“Casa Azul”: Dazzling Blues
In my recent piece, “RED!!!”, I touched on the cultural and symbolic qualities commonly associated with red: love, passion, and danger. I also explored the botanical and entomological source for its dye and paint. For example, the “perfect red” is derived from an insect, the cochineal, that thrives on nopal or prickly pear in Mexico. Used for centuries by the Mayans and later the Aztecs, it was soon coveted by the Spanish who traded it in Europe. The second most exported good after silver, it eventually was traded on stock exchanges such as London’s and Amsterdam’s.
Unlike its opposite on the color wheel, red, blue signifies for many cultures harmony, serenity, faithfulness, and infinity — and sadness. In English, we say we feel “blue”. (I haven’t heard this in other languages however). Worldwide, blues music, set in a minor key, expresses a mournful mood. The emotion is generally one of unhappiness or melancholy often due to problems in love. (“Mood Indigo” by Duke Ellington is a perfect example.)
Once again, as in “RED!!!”, I’d like to touch on the symbolic qualities of a color, in this case blue, as well as the various sources of its dyes. These range from plants such as “woad” and indigo to a Mediterranean snail called “hilazon”, and finally the mineral: lapis lazuli or azurite.
Blue is considered the most popular color for both men and women in the West. Its extensive palette includes the shades: azure, indigo, cerulean, lapis lazuli, ultramarine, Prussian blue, Egyptian blue, sky blue, aquamarine, turquoise, cobalt, teal, and sapphire, among others. Oh - and we have navy blue for jeans and New York’s policemen uniforms.
So, why my title “Casa Azul” with a photograph by Sandra Laurin of Frida Kahlo’s house in Mexico City? Metaphorically, we live in a far more vast “casa” that is not limited by walls and instead overflows with a staggering expanse of blues: the sky, oceans, seas, lakes and rivers. Hence, no surprise the name “Blue Planet”.
One of the most stunning and dazzling blues I’ve ever photographed is the sky in the Southwest such as in Acoma, New Mexico, an early Spanish settlement and Canyon de Chelly in Navaho country in Arizona.
Three thousand years ago, the Egyptians recognized the spiritual qualities of blue. It was not only associated with the sky but with divinity. The Egyptian god, Amun could make his skin blue so that he could fly, invisible, across the sky. Blue would also protect against evil; still today many people around the Mediterranean wear a blue amulet, representing the eye of God, to protect them from misfortune. The Islamic culture venerated blue as seen below in the “Blue Mosque” in Istanbul and in Herat’s tile mosaics from Afghanistan.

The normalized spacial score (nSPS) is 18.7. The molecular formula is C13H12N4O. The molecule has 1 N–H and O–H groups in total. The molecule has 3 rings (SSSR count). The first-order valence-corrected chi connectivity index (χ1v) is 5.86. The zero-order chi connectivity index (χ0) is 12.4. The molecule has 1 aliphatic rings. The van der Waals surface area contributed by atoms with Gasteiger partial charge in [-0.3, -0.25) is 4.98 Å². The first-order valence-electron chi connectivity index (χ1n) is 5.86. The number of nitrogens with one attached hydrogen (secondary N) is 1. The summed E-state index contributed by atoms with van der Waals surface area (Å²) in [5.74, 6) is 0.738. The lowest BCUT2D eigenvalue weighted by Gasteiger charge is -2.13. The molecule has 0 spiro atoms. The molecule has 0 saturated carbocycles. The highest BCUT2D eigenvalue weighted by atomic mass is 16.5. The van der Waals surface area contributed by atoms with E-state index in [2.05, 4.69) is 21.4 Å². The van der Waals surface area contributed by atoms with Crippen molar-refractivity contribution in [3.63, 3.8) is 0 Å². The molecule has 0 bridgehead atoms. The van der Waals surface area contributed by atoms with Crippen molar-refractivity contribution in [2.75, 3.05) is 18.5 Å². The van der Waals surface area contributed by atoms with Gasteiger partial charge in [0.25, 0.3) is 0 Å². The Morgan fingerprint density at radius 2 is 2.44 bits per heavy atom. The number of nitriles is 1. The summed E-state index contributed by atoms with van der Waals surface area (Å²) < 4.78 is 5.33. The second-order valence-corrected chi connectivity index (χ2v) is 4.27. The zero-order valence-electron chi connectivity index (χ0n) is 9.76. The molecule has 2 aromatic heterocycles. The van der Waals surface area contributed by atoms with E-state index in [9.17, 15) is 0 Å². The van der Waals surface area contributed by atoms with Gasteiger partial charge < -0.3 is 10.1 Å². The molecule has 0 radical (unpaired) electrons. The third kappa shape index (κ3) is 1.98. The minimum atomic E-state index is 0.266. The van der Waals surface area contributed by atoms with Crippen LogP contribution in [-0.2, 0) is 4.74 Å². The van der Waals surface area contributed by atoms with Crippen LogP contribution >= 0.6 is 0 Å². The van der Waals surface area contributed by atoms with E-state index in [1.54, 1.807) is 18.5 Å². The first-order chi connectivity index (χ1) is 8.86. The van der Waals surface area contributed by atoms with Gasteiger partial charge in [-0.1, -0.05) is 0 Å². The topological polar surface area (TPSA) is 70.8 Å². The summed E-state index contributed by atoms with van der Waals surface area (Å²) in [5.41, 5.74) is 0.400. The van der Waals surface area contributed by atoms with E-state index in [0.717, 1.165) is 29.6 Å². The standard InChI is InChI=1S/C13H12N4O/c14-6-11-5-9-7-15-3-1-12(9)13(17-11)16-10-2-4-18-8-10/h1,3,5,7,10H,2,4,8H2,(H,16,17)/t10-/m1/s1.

In the early Middle Ages, the nobility and clergy wore red or purple, while blue clothing colored with poor-quality dyes made from the woad plant was more common for the the poor. (Think of the word, “blue collar” as well.) Only in the 12th century, with the building of the Saint Denis Basilica in Paris and later Chartres and other Gothic churches featuring stained glass windows dyed with cobalt, adjacent to red glass, did the color gain in prestige. Instead of painting the Virgin Mary in somber black, gray or dark green, artists, thanks to more expensive pigments from Asia, began to depict her in ultramarine robes, a symbol of virtue, purity and holiness. Soon to follow suit, French kings such as Louis the IX or Saint Louis, also began to don blue. It was now officially royal.
A few sources of blue dyes:
Cerulean also known as“Egyptian Blue” was created in Ancient Egypt. It was the first synthetic blue pigment made up of a mixture of silica, copper, lime and alkali. Another historical blue dye was made from flowering plants, such as “woad” leaves found in Europe. In medieval times, woad-growing regions were common in England, Germany and France. Towns such as Toulouse grew prosperous from the woad trade. This soon changed when other sources were traded in Europe.
Highly rich in pigment, lapis lazuli or azurite, a semi-precious stone, mined in Afghanistan for more than three thousand years, was ground to make a dye. Another highly prized dye also from Asia but plant-based was indigo. In India, the indigo leaves were soaked in water, fermented, pressed into cakes then dried into bricks which were easily exported. It became popular when Vasco de Gama opened the trade route to the East. Later, in the 17th century, the British, Spanish, and Dutch established indigo plantations in Jamaica, South Carolina, the Virgin Islands and South America. American indigo began to arrive on European shores as well as, of course, throughout the New World.
Below are a few of my own images in nature that feature blue: the Amalfi coast, Italy, a pond in the Berkshires, MA, an infinity pool with the Pacific ocean in the background and a botanical garden in Oaxaca, Mexico.
Inspired by nature, are adobe houses highlighted by blue doors and windows in New Mexico; masks and face-painting in Mexico, and a turquoise wall with the painter displaying his hands in San Miguel de Allende.
According to certain rabbinic sages, blue is the color of God's glory. Meditating on this color is said to convey a glimpse of the "pavement of sapphire, like the very sky for purity", akin to the Throne of God.
For “Red!!!”, please check: https://www.honeysharp.com/journal/2018/12/9/red